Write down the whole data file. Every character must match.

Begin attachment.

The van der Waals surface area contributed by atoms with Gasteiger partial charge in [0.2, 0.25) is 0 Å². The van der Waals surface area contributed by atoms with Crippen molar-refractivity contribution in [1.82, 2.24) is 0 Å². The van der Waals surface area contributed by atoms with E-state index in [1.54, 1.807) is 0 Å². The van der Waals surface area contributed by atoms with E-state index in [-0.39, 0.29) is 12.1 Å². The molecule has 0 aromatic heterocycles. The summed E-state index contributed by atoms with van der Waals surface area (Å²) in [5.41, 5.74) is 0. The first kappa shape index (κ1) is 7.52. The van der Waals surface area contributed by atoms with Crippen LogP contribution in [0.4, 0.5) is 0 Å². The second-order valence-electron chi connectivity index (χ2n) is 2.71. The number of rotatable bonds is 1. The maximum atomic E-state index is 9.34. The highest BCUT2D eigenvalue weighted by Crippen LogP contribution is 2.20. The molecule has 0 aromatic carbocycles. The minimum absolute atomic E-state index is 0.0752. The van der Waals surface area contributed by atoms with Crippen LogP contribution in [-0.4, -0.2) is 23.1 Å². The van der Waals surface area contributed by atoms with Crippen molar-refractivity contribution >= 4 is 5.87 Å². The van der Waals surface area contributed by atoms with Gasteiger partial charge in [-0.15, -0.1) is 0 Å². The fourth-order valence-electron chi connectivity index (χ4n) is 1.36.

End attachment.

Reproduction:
The van der Waals surface area contributed by atoms with Gasteiger partial charge in [0.2, 0.25) is 0 Å². The van der Waals surface area contributed by atoms with Crippen molar-refractivity contribution in [1.82, 2.24) is 0 Å². The van der Waals surface area contributed by atoms with E-state index in [1.54, 1.807) is 0 Å². The van der Waals surface area contributed by atoms with E-state index in [-0.39, 0.29) is 12.1 Å². The molecule has 0 aromatic heterocycles. The summed E-state index contributed by atoms with van der Waals surface area (Å²) in [5.41, 5.74) is 0. The first kappa shape index (κ1) is 7.52. The van der Waals surface area contributed by atoms with Crippen LogP contribution in [0.4, 0.5) is 0 Å². The second-order valence-electron chi connectivity index (χ2n) is 2.71. The number of rotatable bonds is 1. The maximum atomic E-state index is 9.34. The highest BCUT2D eigenvalue weighted by Crippen LogP contribution is 2.20. The molecule has 0 aromatic carbocycles. The minimum absolute atomic E-state index is 0.0752. The van der Waals surface area contributed by atoms with Crippen LogP contribution in [-0.4, -0.2) is 23.1 Å². The van der Waals surface area contributed by atoms with Crippen molar-refractivity contribution >= 4 is 5.87 Å². The van der Waals surface area contributed by atoms with Gasteiger partial charge in [-0.15, -0.1) is 0 Å². The fourth-order valence-electron chi connectivity index (χ4n) is 1.36.